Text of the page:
In all honesty, I don’t think I’ve ever had a sandwich with so many ingredients that tasted as fresh and natural. I guess that’s just it, though—when your peanut butter is made up of just two components, you’re not eating that many ingredients after all. Now, if I could have only closed that bag of chips a little sooner. Curse you, delicious Better-Mades. You are my new weakness.
Round 3: A Junk Foodie’s Delight
Finally, dinner time on the second night of testing arrived, and I had more than enough food left to sample. That meant only one thing: Smorgasbord! I was particularly excited about the Koegel’s chili dogs, mainly because: A.) Chili dogs are one of my favorite foods, and B.) I couldn’t wait to try a Michigan hot dog that wasn’t a coney dog. I’ve had authentic coneys on two or three occasions now, but I just can’t get past that initial “snap” that occurs when biting the outer skin. Not to ruin your day, but I’ve seen a hot dog documentary or two in my time—and I know what that extra layer is made of.
But yes, the Koegel’s dogs and Koegel’s chili (which I may or may not have eaten an extra serving of on its own), were perfect. It was like summertime at my dining room table that night, and I was taken back to every little hot dog stand I’ve ever been to.
I chased the main course with some barbecue-flavored Better Mades (a great vehicle for scooping leftover chili) and samples from my “Faygo bar.” Typically, I’m not much of a soda drinker, and I’ve tried a few Faygo flavors without successful results (can anyone tell me what exactly “Rock & Rye” is and why it tastes like bubble gum?). I decided, though, that out of a zillion Faygo flavors, there had to be one that didn’t make me feel as though I was stuck in a Candy Land coma. So, this time around, I went with the Root Beer, Diet Root Beer, Creme Soda, Diet Chocolate Cream Pie, and Red Pop. The verdict? Both Root Beers weren’t bad, I was pleasantly surprised by the vanilla-ness of the Creme Soda, Diet Chocolate Cream Pie took me back to fourth grade when I loved my chocolate Lip Smackers, and Red Pop—I guess it’s all right if you like drinking cough medicine. To be fair, I tried that last one right after nibbling on a strawberry paczki, but maybe I need to stick with more “normal” flavors when it comes to carbonated beverages. Can somebody please just find me a nice lemon-lime?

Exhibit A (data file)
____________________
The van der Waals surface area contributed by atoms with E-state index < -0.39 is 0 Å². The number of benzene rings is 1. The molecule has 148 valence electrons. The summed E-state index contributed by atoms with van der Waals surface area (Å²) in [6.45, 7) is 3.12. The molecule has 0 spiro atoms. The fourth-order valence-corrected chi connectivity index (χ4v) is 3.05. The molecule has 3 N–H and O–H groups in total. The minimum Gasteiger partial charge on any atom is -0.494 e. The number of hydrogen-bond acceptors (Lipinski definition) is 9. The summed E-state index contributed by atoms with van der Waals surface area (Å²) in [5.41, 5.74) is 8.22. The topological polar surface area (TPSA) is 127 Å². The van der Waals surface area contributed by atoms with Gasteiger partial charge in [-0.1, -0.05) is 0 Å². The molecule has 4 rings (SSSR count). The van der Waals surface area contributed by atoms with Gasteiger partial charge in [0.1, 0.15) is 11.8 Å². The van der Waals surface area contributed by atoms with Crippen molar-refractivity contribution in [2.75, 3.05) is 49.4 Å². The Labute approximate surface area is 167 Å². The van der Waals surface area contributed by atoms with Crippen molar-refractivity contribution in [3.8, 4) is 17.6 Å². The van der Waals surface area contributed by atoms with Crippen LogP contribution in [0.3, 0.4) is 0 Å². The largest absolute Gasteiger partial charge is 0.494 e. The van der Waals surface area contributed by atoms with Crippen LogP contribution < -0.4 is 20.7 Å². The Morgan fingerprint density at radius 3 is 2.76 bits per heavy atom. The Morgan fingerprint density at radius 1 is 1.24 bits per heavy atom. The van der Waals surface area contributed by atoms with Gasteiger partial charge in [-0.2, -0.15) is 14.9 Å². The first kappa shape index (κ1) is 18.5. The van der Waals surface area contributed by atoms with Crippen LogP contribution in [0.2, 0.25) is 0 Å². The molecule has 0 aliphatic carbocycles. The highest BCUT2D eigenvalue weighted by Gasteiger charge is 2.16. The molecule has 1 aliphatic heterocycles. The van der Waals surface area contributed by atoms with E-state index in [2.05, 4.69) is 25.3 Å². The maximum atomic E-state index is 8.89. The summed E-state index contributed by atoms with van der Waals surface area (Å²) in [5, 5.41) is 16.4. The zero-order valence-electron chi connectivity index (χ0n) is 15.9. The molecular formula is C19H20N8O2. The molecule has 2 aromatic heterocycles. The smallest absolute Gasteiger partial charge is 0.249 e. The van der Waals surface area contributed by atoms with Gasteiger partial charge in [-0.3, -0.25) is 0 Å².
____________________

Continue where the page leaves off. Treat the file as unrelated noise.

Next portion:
As much as it seems like I had completed a full meal, I still had pasties to sample. I’m not sure what pasties from the UP are like, but down here in the “LP,” pasties come in two varieties: beef and chicken. To me, the beef pasty was okay, but kind of tasted like a sausage biscuit, which made me wonder what kind of beef I was actually eating. The chicken was exactly like a chicken pot pie, which was good, but not overly surprising in terms of content. All in all, I think I need some authentic pasty selections in my life. UP, look out—I’m coming for you.
So, two days, a couple grocery bills, and a very full stomach later, I can now say that I’ve delved a little deeper into Michigan’s food culture. Tonight, I suppose I’ll go back to cooking a somewhat-balanced meal like I should, but for now, I think it might be time to pop a couple of antacid tablets and eat a leftover chili dog. You know, just so it doesn’t go to waste.
Jennifer Bowman, Contributing Writer